Once upon a time, a million years ago, I ran a business in the food industry, so I'm always interested in the behind the scenes work, (I promised you a few sentences ago we would look at the scale of things in this temporary village). Now just start thinking about feeding 38,000 people three times a day. At my request I was transported to the kitchens where I witnessed the manufacture of 100,000 breads made in one day! Not a cross word spoken, everyone working together ... probably a place that Gordon Ramsay would benefit from visiting!

However let's not forget the primary purpose of the three days.  It is a religious event where the head of the organisation Mirza Masroor Ahmad is sending out a message to the devotees.

Devotees are here to make a pledge to their principals and leader. They were told that "their duty is to give back to the country they live in and to integrate with their neighbours." The principles of the community is to built relationships, to give back, and to be involved in the community whatever the religious differences.

Whatever your beliefs, I cannot disagree with the fundamental message of the Ahmadi of "Love for all, and hatred for none." 


John "By Stargoose And Hanglands" said...

Despite everything the newspapers are keen to have us believe, the world is becoming a more and more integrated place. Easier travel especially by air, increased economic interdependency, the threat of global warming, the internet....all ensue that the world is more interconected than ever. Huge cities like London are ethnically diverse to an extent that couldn't have been imagined 40 years ago (when I was there at uni). This transformation is taking place at astonishing speed and most people get on with their lives in some sort of rough harmony. For some this change is taking place at a speed which they cannot accept and for a very few this provokes them into violence. However this is not the general reaction. The event you attended, which I presume took place without any right wing counter-demonstrations or terrorist atrocities, just proves that, without wishing to sound too complacent, the world is not such a bad place.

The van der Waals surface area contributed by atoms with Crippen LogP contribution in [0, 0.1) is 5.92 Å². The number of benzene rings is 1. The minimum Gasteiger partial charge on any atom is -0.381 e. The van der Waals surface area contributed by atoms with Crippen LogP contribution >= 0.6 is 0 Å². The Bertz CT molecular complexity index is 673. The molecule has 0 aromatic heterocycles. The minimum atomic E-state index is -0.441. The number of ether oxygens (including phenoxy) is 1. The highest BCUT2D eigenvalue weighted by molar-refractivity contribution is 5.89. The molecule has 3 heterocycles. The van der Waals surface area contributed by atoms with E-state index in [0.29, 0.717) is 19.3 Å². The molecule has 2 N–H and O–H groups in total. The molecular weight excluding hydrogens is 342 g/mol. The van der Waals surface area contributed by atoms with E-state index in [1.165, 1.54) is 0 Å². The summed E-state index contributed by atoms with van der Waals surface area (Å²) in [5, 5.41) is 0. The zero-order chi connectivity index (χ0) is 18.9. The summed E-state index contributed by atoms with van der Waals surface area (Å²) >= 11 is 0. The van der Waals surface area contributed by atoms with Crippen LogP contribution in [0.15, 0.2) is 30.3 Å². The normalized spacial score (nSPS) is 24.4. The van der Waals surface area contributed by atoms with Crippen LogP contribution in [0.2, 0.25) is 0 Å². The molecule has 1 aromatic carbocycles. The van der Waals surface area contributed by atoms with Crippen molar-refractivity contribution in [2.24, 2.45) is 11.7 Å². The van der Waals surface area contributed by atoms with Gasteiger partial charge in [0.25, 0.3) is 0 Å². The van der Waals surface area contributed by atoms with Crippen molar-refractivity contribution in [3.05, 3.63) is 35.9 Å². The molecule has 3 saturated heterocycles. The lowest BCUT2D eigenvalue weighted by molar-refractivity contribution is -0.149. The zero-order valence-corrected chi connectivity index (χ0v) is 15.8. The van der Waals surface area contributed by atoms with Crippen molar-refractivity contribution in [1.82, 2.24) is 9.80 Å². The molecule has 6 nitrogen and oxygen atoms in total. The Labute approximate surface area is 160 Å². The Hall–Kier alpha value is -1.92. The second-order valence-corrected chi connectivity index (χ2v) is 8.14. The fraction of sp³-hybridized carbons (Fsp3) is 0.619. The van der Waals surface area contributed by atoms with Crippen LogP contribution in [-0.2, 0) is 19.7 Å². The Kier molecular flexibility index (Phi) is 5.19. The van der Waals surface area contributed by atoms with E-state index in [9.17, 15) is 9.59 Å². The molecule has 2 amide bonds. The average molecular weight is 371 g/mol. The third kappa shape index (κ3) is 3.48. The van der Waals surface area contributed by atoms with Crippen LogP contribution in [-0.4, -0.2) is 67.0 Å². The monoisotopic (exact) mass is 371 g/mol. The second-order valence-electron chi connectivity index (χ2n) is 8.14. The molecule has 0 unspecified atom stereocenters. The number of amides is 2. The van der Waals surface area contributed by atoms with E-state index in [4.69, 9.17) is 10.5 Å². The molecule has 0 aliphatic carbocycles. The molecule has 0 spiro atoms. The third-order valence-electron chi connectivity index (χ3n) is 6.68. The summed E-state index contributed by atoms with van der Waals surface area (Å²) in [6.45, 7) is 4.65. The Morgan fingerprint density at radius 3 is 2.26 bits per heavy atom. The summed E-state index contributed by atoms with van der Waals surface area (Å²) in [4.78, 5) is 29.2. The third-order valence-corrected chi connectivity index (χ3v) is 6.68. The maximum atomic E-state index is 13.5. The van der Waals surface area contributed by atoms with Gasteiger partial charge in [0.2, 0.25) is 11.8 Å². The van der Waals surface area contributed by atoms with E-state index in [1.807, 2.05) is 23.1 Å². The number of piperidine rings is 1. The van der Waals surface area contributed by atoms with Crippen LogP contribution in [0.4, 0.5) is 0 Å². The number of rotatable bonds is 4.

Thanks for making me aware of the event. Only The Guardian of our national newspapers appears to have given it any coverage. I wonder why?

Adullamite said...

There are many varieties of Muslim in this world and the Ahmadi suffer badly from both Shia & Sunni.
Was it not an Ahmadi that was killed in Glasgow by a Sheffield Muslim?

Love your neighbour is a very old text and most people wish it to be.
True spiritual life goes deeper however.

This was an interesting post but now I am desperate for some of that bread!

William Kendall said...

That is something to be respected and built upon.

Unlike the vitriol coming from that insufferable egomaniac con artist to the south of these parts.

Unknown said...

My English parents became Ahmadi in 1971- I often say that rather than be hippies they became Muslims. In reply to your question perhaps had more people chosen this path then the mistrust of each other would not be as heightened as it is now.

Gunn said...

What a fantastic documentary you have made, both with the text and the images. You should have sold it to the newspapers. I have not seen anything about it on TV nor the papers here in Norway.
Well done to YOU for sharing this.